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Digital Options are also called as 'Binary Options' or 'All or Nothing Options'. They are generally European options with a limited profit and loss to both buyer and seller. If the option is In-the-Money (ITM), the payoff is 1 unit of regardless of the current market price of the underlying. If the option is At-the-Money (ATM) or Out-of-the-Money (OTM), it pays zero or nothing. The payoff is like the binary digits of 1 and 0 and hence their name 'digital options'.

The 1 unit of payment can be either in "cash" or "asset". If the payoff is in cash, the option is called as "Cash or Nothing" digital option or "CON" in short. If the payoff is in the form of an an asset (usually the underlying), the option is called as "Asset or Nothing" digital option or "AON" in short. Just like any other plain vanilla option, there can be both calls or puts on the options. The following table shows the payoff in both puts and calls.

Digital | Calls | Puts | ||
---|---|---|---|---|

ITM | ATM or OTM | ITM | ATM or OTM | |

Cash or Nothing | 1 unit of cash | 0 | 1 unit of cash | 0 |

Asset or Nothing | 1 unit of asset | 0 | 1 unit of asset | 0 |

Long EUR Call on EUR/USD= Right to buy EUR by paying USD

which can also be interpreted as:

Right to sell USD by receiving EUR, which is equal to Long USD Put on EUR/USD.

The payoff in an FX option can be interpreted in the following manner.

Long EUR/USD means Right to buy EUR by paying USD.

This option is In-the-Money (ITM) when USD depreciates (or exchange rate increases) in comparison to EUR.

For example, let's suppose the initial exchange rate (or spot price) is 1.3, and the option, if ITM and exercised, pays 1.5. If the exchange rate becomes 1.4 on expiry date, it means that the value of EUR has increased in comparison to USD. The option is ITM at this point and if exercised, the cash payment would be the difference between 1.5 and 1.3 in terms of USD. That means, a Long EUR/USD digital option's payoff is in terms of the quoting currency, i.e. USD.

If we were to reverse the currency pair i.e. USD/EUR, then the payoff would be reversed too. A 'Cash or Nothing' Long USD/EUR if ITM would have a payoff in the the quoting currency, i.e. EUR.

If a Long EUR/USD FX Asset or Nothing Digital Option is ITM, the buyer will exercise his right to buy EUR and therefore the payoff will be in terms of the base currency, i.e. EUR. If we were to reverse the currency pair i.e. USD/EUR, then the payoff would be revesed too.

The following table shows the payoffs for both CON and AON options.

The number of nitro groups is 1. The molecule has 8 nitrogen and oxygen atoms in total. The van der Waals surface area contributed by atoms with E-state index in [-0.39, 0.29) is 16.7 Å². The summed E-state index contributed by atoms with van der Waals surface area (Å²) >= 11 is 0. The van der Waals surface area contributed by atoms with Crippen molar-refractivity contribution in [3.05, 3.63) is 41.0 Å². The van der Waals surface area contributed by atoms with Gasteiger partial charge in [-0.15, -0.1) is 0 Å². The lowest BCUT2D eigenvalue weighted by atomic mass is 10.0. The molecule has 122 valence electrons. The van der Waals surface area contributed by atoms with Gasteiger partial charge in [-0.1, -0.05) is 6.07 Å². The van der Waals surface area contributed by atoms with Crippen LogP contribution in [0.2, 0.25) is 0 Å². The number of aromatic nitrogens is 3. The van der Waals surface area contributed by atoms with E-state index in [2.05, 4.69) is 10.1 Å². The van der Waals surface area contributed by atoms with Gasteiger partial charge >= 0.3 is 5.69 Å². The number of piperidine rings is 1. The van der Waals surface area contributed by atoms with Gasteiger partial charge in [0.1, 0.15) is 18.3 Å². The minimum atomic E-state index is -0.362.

Currency Pair | Digital | Payoff |
---|---|---|

EURUSD | Cash or Nothing (CON) | 1 unit of USD |

EURUSD | Asset or Nothing (AON) | 1 unit of EUR |

USDEUR | Cash or Nothing (CON) | 1 unit of EUR |

USDEUR | Asset or Nothing (AON) | 1 unit of USD |

Long Call = Right to pay a Fixed Rate and receive Floating Rate

Short Call = Obligation to receive a Fixed Rate and Pay Floating Rate

Long Put = Right to receive a Fixed Rate and pay Floating Rate

Short Put = Obligation to pay Fixed Rate and receive Floating Rate

The strike price of the contract is the fixed rate. For example, a Long Call at 2.5% means that the buyer has the right to pay a fixed rate of 2.5% and receive the prevalent market rate (which is the floating rate) on the expiry of the option. Thus, the option is in-the-money (ITM) for the Call buyer if the floating rate is more than the fixed rate (strike price). For example, if the floating rate is 4% then the Call buyer can exercise his/her option and pay 2.5% fixed and receive 4% floating on the same notional amount thereby making a profit of 1.5% on the option. If the floating rate were to be 2% then the option is out-of-the-money (OTM) and therefore it will not be exercised.

Digital Interest Rate Options modify this payoff but delinking the floating rate (current market interest price) from the payoff, but still uses the floating rate to determine whether the option is ITM or OTM. If the option is ITM, then it will pay a pre-determined interest rate (say for example, 5%) irrespective of the floating rate. For example, if the digital payoff is set to be 5% or nothing and the floating rate at the time of expiry is 4%, then the Call buyer would be paid 2.5% (which is 5% determined minus 2.5% fixed), irrespective of the floating rate.

All interest rate options are settled in cash, and therefore they are only 'Cash or Nothing (CON)' type of options.

An interestig variant of the digital interest rate option is the

Digital Options are the fundamental building blocks for creating structured and other finacial engineering products.

__Updation History__

First updated on 22^{th} May 2021.